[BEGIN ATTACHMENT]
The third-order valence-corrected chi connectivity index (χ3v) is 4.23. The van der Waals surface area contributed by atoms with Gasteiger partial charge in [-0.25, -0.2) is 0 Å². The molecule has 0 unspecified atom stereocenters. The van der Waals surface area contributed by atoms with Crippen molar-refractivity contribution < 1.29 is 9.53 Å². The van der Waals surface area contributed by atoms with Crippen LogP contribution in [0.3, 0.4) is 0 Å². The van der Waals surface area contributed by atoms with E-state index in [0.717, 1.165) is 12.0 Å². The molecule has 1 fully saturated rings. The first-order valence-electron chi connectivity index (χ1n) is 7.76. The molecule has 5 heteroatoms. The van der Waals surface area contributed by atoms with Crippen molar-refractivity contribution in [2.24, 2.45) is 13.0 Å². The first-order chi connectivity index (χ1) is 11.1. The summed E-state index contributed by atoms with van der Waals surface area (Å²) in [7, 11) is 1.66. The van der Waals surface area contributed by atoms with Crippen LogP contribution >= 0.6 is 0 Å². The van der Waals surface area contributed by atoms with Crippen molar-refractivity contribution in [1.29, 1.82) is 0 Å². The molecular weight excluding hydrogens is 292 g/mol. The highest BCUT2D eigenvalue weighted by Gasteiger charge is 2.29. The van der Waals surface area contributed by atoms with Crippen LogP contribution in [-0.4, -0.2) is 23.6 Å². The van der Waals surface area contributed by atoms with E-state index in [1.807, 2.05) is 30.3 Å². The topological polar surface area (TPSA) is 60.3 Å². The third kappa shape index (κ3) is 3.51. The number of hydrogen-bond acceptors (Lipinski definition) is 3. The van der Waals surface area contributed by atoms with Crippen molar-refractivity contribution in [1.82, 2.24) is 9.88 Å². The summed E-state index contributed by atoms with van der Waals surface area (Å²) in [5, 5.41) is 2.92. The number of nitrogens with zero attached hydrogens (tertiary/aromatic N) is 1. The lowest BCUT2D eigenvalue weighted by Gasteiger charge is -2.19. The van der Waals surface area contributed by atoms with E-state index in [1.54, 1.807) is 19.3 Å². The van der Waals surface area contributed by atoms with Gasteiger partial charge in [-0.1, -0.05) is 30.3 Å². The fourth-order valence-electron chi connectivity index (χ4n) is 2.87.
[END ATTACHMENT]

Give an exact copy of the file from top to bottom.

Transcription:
The third-order valence-corrected chi connectivity index (χ3v) is 4.23. The van der Waals surface area contributed by atoms with Gasteiger partial charge in [-0.25, -0.2) is 0 Å². The molecule has 0 unspecified atom stereocenters. The van der Waals surface area contributed by atoms with Crippen molar-refractivity contribution < 1.29 is 9.53 Å². The van der Waals surface area contributed by atoms with Crippen LogP contribution in [0.3, 0.4) is 0 Å². The van der Waals surface area contributed by atoms with E-state index in [0.717, 1.165) is 12.0 Å². The molecule has 1 fully saturated rings. The first-order valence-electron chi connectivity index (χ1n) is 7.76. The molecule has 5 heteroatoms. The van der Waals surface area contributed by atoms with Crippen molar-refractivity contribution in [2.24, 2.45) is 13.0 Å². The first-order chi connectivity index (χ1) is 11.1. The summed E-state index contributed by atoms with van der Waals surface area (Å²) in [7, 11) is 1.66. The van der Waals surface area contributed by atoms with Crippen LogP contribution >= 0.6 is 0 Å². The van der Waals surface area contributed by atoms with Crippen molar-refractivity contribution in [1.29, 1.82) is 0 Å². The molecular weight excluding hydrogens is 292 g/mol. The highest BCUT2D eigenvalue weighted by Gasteiger charge is 2.29. The van der Waals surface area contributed by atoms with Crippen LogP contribution in [-0.4, -0.2) is 23.6 Å². The van der Waals surface area contributed by atoms with E-state index in [1.807, 2.05) is 30.3 Å². The topological polar surface area (TPSA) is 60.3 Å². The third kappa shape index (κ3) is 3.51. The number of hydrogen-bond acceptors (Lipinski definition) is 3. The van der Waals surface area contributed by atoms with Crippen molar-refractivity contribution in [1.82, 2.24) is 9.88 Å². The summed E-state index contributed by atoms with van der Waals surface area (Å²) in [5, 5.41) is 2.92. The number of nitrogens with zero attached hydrogens (tertiary/aromatic N) is 1. The lowest BCUT2D eigenvalue weighted by Gasteiger charge is -2.19. The van der Waals surface area contributed by atoms with E-state index in [1.54, 1.807) is 19.3 Å². The van der Waals surface area contributed by atoms with Gasteiger partial charge in [-0.1, -0.05) is 30.3 Å². The fourth-order valence-electron chi connectivity index (χ4n) is 2.87.